Whiteley's story is useless except for two things: it demonstrates the great fear conceived by Fleet and Lee that they would be blamed, and it suggests that the belief that Murdoch had shot himself was first expressed while the survivors were still in the boats. But this immediately raises the same problem as No. 13: Fleet and Lee were sent away in No. 6, lowered from the port side at approximately 12:55 am, under the command of Quartermaster Hichens. At 12:55 am, William Murdoch was very much alive. Hichens appears from the testimony of nearly everyone in No. 6 to have panicked once in the ocean, and directed the lifeboat rowed as far as possible from the sinking liner. Thus, by time and distance (and by being on the wrong side of the Titanic) Fleet and Lee could have known nothing about anyone's suicide.

From where then did Fleet or Lee obtain their certainty? The most likely probability is that they inferred Murdoch's identity when they heard the suicide discussed on the Carpathia and that Whiteley, who misconstrued so much, misidentified the location of this particular statement also.

Fleet and Lee must have been weak with relief to learn that Murdoch was dead; their desperation to avoid being held responsible cannot be overestimated. Lee told British Consul General Walter Bennett in New York (who repeated it to the New York Times on April 26, 1912) that a haze on the horizon prevented the lookout men from seeing the iceberg sooner. Unlike Fleet, Lee lacked the gift of knowing when to stop, and stuck to his "haze" while under oath in London one of the reasons Lord Mersey ordered his testimony stricken. Neither Fleet nor Lee are reliable when not testifying with a perjury statute in force (in Lee's case, not even with one) and can be disregarded insofar as the suicide is concerned.

Whiteley was a fruitful source but would be displaced from the newspapers when the Senate hearings provided more accurate information. The Sacramento Bee on April 19, 1912, page 2, quoted him as clinging to Collapsible B (which puts Whiteley in two different lifeboats); his description of the shooting on board was succinct:

"There was a bit of panic when it [Titanic's first lunge into the sea] first happened. The officers had to use their revolvers. The Chief Officer shot one man I did not see this but three others did and then shot himself."

The Sacramento Bee, at the end of the transcontinental railway over 3,000 miles from New York, was dependent on the wire services and the big eastern dailies for news on the Titanic until local residents who had survived arrived back in California. On April 18, 1912, the Bee had cautiously noted in its Page 1 coverage that "sensational rumors" from passengers unwilling to give their names, whom the paper described as "hysterical", were crediting revolver shots heard shortly before the end to suicide by the Captain, the First Officer, or the Chief Engineer, among other possibilities; the rumors were assigned the careful newspaper category of "unconfirmed". But Whiteley was willing to be a named source, and was nothing if not precise. He sounded plausible.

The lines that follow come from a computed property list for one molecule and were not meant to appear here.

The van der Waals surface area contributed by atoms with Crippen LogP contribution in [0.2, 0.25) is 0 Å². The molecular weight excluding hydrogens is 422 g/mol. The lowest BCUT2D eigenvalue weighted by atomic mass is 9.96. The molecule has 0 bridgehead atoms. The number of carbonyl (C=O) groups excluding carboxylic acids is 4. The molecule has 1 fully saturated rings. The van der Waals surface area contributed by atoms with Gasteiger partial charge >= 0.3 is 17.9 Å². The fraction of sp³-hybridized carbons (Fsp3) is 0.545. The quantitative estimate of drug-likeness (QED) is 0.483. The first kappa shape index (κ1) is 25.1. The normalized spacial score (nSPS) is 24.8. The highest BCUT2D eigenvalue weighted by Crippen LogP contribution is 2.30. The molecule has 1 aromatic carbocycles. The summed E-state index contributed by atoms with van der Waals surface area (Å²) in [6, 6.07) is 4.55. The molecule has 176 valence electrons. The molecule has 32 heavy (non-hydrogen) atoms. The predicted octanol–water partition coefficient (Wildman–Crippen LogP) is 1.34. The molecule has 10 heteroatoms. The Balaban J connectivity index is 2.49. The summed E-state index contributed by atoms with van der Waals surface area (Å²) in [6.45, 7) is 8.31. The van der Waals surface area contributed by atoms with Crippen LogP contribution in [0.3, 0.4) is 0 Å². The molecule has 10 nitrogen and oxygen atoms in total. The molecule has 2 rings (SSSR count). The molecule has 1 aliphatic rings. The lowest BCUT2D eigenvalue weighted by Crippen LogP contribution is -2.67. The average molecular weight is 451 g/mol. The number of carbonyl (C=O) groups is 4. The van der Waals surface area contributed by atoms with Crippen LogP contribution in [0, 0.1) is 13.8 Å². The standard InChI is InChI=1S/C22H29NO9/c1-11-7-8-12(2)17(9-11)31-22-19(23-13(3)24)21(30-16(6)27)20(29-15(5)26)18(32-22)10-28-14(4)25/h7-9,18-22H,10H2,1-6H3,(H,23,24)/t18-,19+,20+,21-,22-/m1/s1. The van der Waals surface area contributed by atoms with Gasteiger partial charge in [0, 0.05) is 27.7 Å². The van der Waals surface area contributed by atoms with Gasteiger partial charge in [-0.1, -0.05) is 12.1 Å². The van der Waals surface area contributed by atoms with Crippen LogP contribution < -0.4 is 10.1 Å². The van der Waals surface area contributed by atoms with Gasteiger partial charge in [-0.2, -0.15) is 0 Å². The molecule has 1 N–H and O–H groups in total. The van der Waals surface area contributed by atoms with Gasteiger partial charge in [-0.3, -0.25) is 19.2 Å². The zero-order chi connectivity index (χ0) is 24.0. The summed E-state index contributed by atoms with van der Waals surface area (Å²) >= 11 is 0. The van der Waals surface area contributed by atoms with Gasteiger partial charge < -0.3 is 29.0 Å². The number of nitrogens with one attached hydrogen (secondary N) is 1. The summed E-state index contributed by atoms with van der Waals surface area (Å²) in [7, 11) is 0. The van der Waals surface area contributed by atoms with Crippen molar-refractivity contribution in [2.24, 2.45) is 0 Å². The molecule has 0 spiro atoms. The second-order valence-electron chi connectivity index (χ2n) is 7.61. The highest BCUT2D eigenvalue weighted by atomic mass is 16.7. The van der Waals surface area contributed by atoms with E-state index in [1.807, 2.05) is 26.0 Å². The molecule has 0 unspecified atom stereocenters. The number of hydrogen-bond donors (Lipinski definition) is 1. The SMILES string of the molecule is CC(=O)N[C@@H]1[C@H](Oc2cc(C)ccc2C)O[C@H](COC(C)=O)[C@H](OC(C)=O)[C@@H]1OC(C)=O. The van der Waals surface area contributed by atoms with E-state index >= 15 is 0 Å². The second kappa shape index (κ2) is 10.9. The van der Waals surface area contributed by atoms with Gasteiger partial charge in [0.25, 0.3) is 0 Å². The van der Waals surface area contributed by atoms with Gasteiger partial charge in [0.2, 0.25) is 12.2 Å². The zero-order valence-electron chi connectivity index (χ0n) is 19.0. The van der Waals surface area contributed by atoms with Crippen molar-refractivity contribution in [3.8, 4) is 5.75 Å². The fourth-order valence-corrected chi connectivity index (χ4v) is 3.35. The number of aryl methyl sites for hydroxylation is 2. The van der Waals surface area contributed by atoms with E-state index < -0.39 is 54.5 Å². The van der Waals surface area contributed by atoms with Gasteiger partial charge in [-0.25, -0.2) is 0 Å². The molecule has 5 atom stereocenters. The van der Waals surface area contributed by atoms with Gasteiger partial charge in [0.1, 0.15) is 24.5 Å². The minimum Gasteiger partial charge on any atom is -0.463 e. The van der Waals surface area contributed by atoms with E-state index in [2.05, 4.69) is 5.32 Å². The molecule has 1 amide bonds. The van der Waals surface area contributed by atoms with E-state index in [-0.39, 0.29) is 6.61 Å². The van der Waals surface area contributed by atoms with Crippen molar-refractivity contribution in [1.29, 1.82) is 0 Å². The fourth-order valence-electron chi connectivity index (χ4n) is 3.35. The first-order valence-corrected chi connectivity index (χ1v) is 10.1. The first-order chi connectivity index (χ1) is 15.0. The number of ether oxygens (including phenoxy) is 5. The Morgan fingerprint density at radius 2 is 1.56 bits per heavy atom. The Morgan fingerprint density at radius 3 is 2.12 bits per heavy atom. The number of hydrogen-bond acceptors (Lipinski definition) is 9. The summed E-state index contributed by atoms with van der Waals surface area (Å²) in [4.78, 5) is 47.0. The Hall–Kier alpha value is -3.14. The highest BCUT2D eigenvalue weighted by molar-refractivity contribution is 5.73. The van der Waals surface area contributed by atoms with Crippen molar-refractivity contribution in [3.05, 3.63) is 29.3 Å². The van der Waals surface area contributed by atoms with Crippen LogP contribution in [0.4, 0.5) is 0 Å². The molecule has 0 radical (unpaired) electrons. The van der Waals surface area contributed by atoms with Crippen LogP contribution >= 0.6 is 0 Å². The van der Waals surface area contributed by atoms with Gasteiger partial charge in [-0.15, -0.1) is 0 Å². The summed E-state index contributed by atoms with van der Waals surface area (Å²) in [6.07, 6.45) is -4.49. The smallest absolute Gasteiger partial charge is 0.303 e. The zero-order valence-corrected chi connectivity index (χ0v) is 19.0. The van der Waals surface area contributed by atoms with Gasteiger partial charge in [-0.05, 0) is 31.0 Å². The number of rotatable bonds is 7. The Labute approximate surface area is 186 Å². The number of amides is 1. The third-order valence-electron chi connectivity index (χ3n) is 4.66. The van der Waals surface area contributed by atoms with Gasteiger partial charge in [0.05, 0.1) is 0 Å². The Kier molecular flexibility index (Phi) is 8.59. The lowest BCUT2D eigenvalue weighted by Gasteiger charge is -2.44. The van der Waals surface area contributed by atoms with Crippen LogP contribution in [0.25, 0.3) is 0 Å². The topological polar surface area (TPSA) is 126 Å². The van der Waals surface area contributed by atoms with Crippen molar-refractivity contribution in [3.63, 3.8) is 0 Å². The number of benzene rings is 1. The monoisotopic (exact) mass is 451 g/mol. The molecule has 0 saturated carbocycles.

The "three others" remain anonymous, and the reference to the Chief Officer frustratingly ambiguous: did Whiteley mean Murdoch, as so many did when they spoke of the Chief Officer, or did he mean, correctly, Henry Wilde? Apparently, no one asked him. Worth noting, however, is the fact that the Bee the day before printing Whiteley's interview had identified Murdoch's rank correctly. Whoever Whiteley meant, the Bee would mean Wilde.

Robert Williams Daniel, 1915, courtesy
the National Archives and Records
Administration/Mike Poirier (8.)

There is one other purported witness who was quite sure Murdoch was the officer involved. First Class passenger Robert Williams Daniel was a Philadelphia and Richmond, Virginia, banker who moved in the highest American social circles; he was a friend of John Jacob Astor, and when Astor was not among the survivors Vincent Astor went to Daniel at the Waldorf Astoria, searching for information on his father's last hours. Reporters from the New York Times were right behind Vincent Astor.

On April 20, 1912, Daniel's vivid memories were printed on page 6. He had remained to the end, he said, and gave an eerie reality to the last moments on the boatdeck: "It didn't seem to me that we were sinking, but the waters seemed rising up over us." Then he jumped, struggling among the ice floes until rescued. He was articulate and adamant; it was Murdoch, he said, who had shot himself in the temple:

"I was not more than ten feet away. I do not believe the stories that Capt. Smith ended his life. He stuck to his post to the last. He was a brave man."

The contradiction is clear: if Daniel knew it was the First Officer who had shot himself then he would not need to state a "belief" that Captain Smith had not done so. Either Smith did or did not and Daniel, from ten feet away, should have been able to say so with certainty. Smith and Murdoch could not have been mistaken one for the other. Perhaps Daniel did see the suicide, or perhaps he did not; it is clear, however, that he did not know the officer. He connected Murdoch's name with the incident almost certainly because he heard it proposed on the Carpathia.

The New York Times printed the interview but a reporter added a curious observation. At a time when survivors were being lauded for heroism and self sacrifice, and the dead were receiving lavish praise, a stinging sentence was aimed at a man who had, after all, said he had gone down with the ship and behaved with self discipline:

"Mr. Daniel seemed little the worse for his experience, and in the afternoon entertained a score or more of his friends at the Waldorf." (Copyright 1912 by the New York Times Company. Reprinted by kind permission.)

The disdain is obvious. Something in the man's manner aroused the hostility of the press and encouraged disbelief.